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Perspective ARTICLE

Front. Immunol., 17 October 2018 | https://doi.org/10.3389/fimmu.2018.02410

HLA-E Peptide Repertoire and Dimorphism—Centerpieces in the Adaptive NK Cell Puzzle?

Alexander Rölle1,2*, Dirk Jäger1,2 and Frank Momburg3
  • 1Department of Medical Oncology, National Center for Tumor Diseases, University Hospital Heidelberg, Heidelberg, Germany
  • 2Clinical Cooperation Unit Applied Tumor Immunity (D120), German Cancer Research Center, Heidelberg, Germany
  • 3Antigen Presentation and T/NK Cell Activation Group (D121), German Cancer Research Center (DKFZ), Heidelberg, Germany

Adaptive Natural Killer (NK) cells, a heterogenous subpopulation of human NK cells with a unique phenotypic and functional signature, became arguably one of the central areas of interest in the field. While their existence seems closely associated with prior exposure to human cytomegalovirus (HCMV), many questions regarding their origin and regulation remain unanswered. However, a common denominator for the majority of adaptive NK cells is the expression of the activating heterodimeric receptor CD94/NKG2C that binds to HLA-E, a non-classical HLA molecule, that displays a comparably restricted expression pattern, very limited polymorphism and presents a distinct set of peptides. Recent studies suggest that—in analogy to T cell responses—peptides presented on HLA-E could play an unexpectedly decisive role for the biology of adaptive NK cells. Here, we discuss how this perspective on the CD94/NKG2C-HLA-E axis aligns with the existing literature and speculate about possible translational implication.

The view of Natural Killer (NK) cells as exclusively innate lymphocytes has been challenged for more than a decade now. Ever since the seminal reports by Gumá et al. (1, 2), an increasingly clear picture of human NK cell subsets with adaptive features is emerging. Adaptive NK cells are characterized by a distinct epigenetic signature, alterations in key transcription factors, signaling adaptors, and cell surface receptors (36). This phenotype is accompanied by expansions of adaptive NK cell subsets resembling clonal T cell responses and a functional specialization that seems to favor antibody-triggered responses over natural cytotoxicity (79). These features are observed in different combinations on the single cell level, resulting in substantial heterogeneity within the adaptive NK cell subset. While we are far from understanding the biological relevance of this complex picture, two hallmarks—already defined in the early studies by López-Botet's group (2, 10)—remain unifying features: (1) The majority of adaptive NK cells expresses the activating heterodimeric lectin-like receptor CD94/NKG2C that binds the non-classical HLA-E molecule. (2) Prior exposure to human cytomegalovirus (HCMV) usually seems to precede the emergence of adaptive NK cells, even though adaptive NK subsets have been described in NKG2C-deficient individuals as well where CD2 engagement can compensate for the lack of NKG2C-mediated co-stimulation of antibody-driven responses (11). Other viral infections have been described to trigger the expansion of adaptive subsets, but it seems that this expansion does not take place in CMV-seronegative donors (10, 12, 13). Since primary CMV infection is usually asymptomatic, most reports are likely studying secondary expansions that accompany CMV reactivation events, e.g., after transplantations (1416). The molecular events underlying the initial formation of the adaptive NK cell subset remain strikingly enigmatic.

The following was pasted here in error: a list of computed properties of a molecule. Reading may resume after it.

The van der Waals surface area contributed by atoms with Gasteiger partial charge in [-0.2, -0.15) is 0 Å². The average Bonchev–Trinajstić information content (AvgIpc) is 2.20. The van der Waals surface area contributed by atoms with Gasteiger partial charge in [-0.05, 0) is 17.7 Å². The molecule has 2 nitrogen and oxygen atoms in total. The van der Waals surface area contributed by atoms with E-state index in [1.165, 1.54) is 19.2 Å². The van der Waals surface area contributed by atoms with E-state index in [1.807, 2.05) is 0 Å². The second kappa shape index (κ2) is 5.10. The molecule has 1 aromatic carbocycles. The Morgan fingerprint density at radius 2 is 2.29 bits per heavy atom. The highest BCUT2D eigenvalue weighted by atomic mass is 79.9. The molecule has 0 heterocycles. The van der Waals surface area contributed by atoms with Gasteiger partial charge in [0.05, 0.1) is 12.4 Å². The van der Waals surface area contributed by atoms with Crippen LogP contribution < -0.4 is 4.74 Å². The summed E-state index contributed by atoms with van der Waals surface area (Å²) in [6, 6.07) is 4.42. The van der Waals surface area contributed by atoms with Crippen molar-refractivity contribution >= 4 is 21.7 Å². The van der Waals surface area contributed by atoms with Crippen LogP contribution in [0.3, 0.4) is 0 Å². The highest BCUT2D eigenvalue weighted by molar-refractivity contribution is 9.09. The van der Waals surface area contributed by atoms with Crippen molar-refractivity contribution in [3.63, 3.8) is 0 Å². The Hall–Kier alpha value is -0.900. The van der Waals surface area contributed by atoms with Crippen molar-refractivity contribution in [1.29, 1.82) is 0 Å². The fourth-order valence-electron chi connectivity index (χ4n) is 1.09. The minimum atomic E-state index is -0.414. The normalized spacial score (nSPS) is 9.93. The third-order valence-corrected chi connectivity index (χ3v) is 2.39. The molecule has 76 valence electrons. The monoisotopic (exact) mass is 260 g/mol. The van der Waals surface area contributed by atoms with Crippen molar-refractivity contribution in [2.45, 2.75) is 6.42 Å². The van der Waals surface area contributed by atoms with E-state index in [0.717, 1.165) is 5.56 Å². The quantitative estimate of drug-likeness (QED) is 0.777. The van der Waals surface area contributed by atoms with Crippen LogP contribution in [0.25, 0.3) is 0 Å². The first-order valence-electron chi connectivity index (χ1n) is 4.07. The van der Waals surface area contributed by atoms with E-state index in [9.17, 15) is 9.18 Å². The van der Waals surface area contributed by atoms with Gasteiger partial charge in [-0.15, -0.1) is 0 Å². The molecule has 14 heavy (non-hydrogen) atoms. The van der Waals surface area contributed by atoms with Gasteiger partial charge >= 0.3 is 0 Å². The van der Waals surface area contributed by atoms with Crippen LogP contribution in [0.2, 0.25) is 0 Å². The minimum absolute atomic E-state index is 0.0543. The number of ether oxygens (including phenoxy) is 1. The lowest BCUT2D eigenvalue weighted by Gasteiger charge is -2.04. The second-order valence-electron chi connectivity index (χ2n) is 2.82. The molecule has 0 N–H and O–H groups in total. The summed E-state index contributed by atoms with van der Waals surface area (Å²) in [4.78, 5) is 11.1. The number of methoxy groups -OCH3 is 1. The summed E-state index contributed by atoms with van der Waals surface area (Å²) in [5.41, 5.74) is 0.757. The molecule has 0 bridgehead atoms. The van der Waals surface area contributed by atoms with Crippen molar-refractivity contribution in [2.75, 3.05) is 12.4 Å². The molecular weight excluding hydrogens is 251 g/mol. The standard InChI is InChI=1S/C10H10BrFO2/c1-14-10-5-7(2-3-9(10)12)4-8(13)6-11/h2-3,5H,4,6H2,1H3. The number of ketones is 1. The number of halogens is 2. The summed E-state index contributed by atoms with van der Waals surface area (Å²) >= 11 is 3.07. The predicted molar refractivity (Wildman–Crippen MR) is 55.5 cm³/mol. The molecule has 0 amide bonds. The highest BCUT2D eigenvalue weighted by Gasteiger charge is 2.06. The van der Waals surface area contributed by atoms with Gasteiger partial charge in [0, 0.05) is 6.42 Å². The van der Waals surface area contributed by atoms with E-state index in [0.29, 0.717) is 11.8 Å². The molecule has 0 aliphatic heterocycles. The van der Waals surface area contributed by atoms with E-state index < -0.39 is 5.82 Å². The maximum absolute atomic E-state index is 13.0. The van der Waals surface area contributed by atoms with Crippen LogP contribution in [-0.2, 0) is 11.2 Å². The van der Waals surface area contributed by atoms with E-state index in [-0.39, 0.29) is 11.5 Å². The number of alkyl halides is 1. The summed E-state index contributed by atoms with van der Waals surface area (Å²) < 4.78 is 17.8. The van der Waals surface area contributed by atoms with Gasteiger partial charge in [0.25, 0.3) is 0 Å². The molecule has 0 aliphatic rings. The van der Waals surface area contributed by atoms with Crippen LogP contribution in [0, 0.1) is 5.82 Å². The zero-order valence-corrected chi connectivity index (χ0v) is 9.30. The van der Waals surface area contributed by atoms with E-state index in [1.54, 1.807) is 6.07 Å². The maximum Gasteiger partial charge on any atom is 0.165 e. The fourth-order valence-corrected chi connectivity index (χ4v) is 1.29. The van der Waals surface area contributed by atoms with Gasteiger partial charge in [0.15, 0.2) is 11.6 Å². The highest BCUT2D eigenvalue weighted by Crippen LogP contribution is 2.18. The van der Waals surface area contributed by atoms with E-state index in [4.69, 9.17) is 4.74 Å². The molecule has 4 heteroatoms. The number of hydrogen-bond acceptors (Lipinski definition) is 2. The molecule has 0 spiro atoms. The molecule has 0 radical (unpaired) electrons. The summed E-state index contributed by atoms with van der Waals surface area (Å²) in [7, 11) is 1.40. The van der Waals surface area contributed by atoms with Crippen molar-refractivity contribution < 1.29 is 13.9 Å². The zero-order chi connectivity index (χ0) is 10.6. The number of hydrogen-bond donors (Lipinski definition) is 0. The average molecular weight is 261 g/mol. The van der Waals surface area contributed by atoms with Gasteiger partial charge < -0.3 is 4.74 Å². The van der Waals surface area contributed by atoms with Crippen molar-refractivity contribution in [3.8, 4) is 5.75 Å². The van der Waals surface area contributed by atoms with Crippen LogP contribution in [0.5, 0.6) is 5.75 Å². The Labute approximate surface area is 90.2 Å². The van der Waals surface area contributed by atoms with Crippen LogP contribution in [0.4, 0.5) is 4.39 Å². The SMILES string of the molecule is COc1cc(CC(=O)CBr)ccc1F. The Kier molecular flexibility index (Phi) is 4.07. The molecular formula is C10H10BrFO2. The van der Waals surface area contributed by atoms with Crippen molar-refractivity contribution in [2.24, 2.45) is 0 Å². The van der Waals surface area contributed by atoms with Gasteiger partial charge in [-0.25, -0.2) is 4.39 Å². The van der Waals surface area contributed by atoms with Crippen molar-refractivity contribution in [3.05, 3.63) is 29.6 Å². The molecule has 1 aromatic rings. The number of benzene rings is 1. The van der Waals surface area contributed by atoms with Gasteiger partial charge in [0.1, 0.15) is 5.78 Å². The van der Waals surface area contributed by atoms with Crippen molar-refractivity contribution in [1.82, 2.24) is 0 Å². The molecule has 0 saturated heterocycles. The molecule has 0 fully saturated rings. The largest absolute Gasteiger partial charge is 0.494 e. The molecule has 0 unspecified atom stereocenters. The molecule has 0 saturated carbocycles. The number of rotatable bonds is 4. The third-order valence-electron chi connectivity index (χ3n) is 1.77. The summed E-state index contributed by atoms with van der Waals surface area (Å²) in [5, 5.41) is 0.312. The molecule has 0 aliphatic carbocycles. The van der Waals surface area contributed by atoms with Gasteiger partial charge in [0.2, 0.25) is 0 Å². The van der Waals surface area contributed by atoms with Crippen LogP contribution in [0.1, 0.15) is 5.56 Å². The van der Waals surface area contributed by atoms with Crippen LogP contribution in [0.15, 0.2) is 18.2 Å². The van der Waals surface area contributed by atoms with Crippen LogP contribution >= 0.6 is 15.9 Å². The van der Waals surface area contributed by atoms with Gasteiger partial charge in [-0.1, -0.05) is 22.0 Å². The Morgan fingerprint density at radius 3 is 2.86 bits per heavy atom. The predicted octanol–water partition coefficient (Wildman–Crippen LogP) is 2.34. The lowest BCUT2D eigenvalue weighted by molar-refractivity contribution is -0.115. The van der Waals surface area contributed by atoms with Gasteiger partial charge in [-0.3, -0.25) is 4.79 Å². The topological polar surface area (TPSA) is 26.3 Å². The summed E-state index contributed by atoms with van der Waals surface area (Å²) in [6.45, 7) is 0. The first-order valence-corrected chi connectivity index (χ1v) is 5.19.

Very recently, Hammer et al. (17) as well as our own group (18) highlighted the critical importance of peptides, most notably a peptide derived from the leader sequence of HLA-G, presented on HLA-E for the regulation of adaptive NK cells, further emphasizing the role of this receptor-ligand system. We speculate here that the remarkable degree of peptide specificity together with certain features of the HLA-E biology make a compelling case for the HLA-E/NKG2C axis as the central driver for CMV-induced generation of adaptive NK cells.

We will set out by recapitulating some evolutionary aspects of HLA-E molecules that need to be considered with regard to the ongoing battle between the mammalian immune system and persistently infecting viruses, which holds in particular for the beta-herpes virus CMV that has developed a multitude of immune escape strategies targeting innate as well as adaptive immune responses.

The non-classical MHC class I molecule HLA-E plays a threefold role in the regulation of certain aspects of the innate and adaptive immune system. Firstly, HLA-E molecules loaded with peptides derived from various HLA class I ER leader sequences block conventional NK cells expressing the inhibitory heterodimeric NKG2A/CD94 receptor containing two ITIM motifs in the cytoplasmic domain of NKG2A (1925). Secondly, HLA-E molecules preferentially loaded with the HLA-G leader peptide have the capacity to trigger ADCC-competent “adaptive” NK cells expressing the activating NKG2C/CD94 receptor that is associated with the ITAM-containing adaptor molecule DAP12 (17, 18, 22, 26, 27). Thirdly, HLA-E molecules presenting various self and virus-derived peptides can be ligands for CD8+ cytotoxic T cells expressing αβ T cell receptors (2833). HLA-E-restricted T cell responses are, however, beyond the focus of this Perspective.